Expressing the number of people who consider a region to be insecure as a ratio to the total number of people, produces a number between 0 and 1, where a value close to 0 means that the region is considered to be secure, and a value of close to 1 means that the region is considered to be insecure. Dividing our space (urban or otherwise) into a number of non-overlapping regions \(R_1, R_2, \dots , R_n\), allows us to denote the perception of security of the general region \(R_k\) by this ratio, which we denote as \(s_k\). Thus, \(s_k\) represents the mean perception of the surveyed population from a region and it provides an estimate of the probability that if we randomly select a person from the region \(R_k\), then he or she considers that region to be insecure and, if enough surveys were conducted in the region \(R_k\), then that number \(s_k\) is a good estimate of that probability.

This is a simple way to quantify the perception of security of a region, however, this number \(s_k\), by itself, is not particularly useful in isolation, since we do not know what the norm is, so for example, if a region gives us \(s_k = 0.4\), is that considered to be high or low perception of security? It is much better to compare this number against the equivalent estimates in other regions or compare this regional measure over time to see the effect of either changing crime numbers or changing police strategies.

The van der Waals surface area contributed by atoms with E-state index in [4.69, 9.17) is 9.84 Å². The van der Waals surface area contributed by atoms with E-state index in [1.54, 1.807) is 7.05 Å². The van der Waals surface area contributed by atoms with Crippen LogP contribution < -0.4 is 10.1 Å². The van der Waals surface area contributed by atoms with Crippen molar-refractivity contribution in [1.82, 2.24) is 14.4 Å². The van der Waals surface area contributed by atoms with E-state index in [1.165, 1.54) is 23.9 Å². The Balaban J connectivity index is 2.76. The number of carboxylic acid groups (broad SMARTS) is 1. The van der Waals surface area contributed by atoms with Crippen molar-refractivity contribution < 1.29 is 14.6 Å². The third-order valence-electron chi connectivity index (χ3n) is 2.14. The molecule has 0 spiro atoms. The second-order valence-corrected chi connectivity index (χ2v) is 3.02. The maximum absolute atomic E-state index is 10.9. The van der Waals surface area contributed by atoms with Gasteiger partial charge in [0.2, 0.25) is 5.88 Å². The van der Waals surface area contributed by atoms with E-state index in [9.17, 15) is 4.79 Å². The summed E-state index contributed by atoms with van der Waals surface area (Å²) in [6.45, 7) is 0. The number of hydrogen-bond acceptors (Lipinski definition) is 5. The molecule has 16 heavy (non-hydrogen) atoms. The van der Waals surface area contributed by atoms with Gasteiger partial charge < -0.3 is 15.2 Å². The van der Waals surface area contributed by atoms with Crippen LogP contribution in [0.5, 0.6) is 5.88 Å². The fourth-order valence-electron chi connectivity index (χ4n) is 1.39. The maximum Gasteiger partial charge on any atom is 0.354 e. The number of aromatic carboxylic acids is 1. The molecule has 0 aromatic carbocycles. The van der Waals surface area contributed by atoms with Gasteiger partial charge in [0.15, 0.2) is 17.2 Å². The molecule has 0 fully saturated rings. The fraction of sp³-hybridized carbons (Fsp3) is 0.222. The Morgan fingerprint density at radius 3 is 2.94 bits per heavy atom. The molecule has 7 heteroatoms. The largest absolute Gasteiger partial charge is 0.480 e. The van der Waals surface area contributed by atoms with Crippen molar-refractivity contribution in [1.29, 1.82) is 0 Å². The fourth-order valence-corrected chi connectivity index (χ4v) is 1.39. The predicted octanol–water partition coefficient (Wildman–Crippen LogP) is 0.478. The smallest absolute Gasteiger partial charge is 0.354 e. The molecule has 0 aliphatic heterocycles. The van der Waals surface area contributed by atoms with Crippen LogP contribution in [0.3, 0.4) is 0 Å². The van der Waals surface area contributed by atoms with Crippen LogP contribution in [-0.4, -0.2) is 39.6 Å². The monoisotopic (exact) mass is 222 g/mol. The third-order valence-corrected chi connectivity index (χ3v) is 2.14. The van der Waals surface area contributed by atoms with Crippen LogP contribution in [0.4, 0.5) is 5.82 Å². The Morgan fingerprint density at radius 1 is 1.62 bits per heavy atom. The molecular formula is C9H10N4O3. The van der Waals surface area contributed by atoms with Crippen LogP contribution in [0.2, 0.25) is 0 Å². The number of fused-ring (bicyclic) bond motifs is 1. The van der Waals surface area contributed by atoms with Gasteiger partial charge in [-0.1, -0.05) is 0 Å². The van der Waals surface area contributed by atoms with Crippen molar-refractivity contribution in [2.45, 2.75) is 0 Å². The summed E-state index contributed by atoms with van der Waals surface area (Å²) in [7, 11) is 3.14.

The fact that we can compare the perception of security between two different regions is the crucial point since it allows us to quantify the perception in a mathematical way which we may then use in a modelling context.

Given a method to establish the perception of security allows us to then rank all regions in our space. Assume for the moment that the perception of security from each region is different, and let \(S_k \in \left\{ R_1, R_2, \dots R_n \right\} \) be the unique region which occupies the k-th position on the ranking of the perception of security, so \(S_k\) reflects the perception of security of that region when compared to the other \(n-1\) regions. The region \(R_j\) such that \(S_1 = R_j\) is considered the most insecure, since it occupies the first place in the ranking, and the region \(R_l\) such that \(S_n = R_l\) is considered the most secure, and is positioned in the last place of the ranking. Let \(S = (S_1, S_2, \dots S_n)\) be the ranking obtained from the security perception, starting from the one considered to be the least secure up to the one considered the most secure. Now, if the survey considers a different type of question (or questions) to determine the perception of security from the survey respondent, it is also possible to either transform the response into a binary variable or to assign a number based on the order of the response Kershaw and Tseloni (2005). By either recoding the response or by considering the sum, we may obtain a similar ranking of the perception of security S.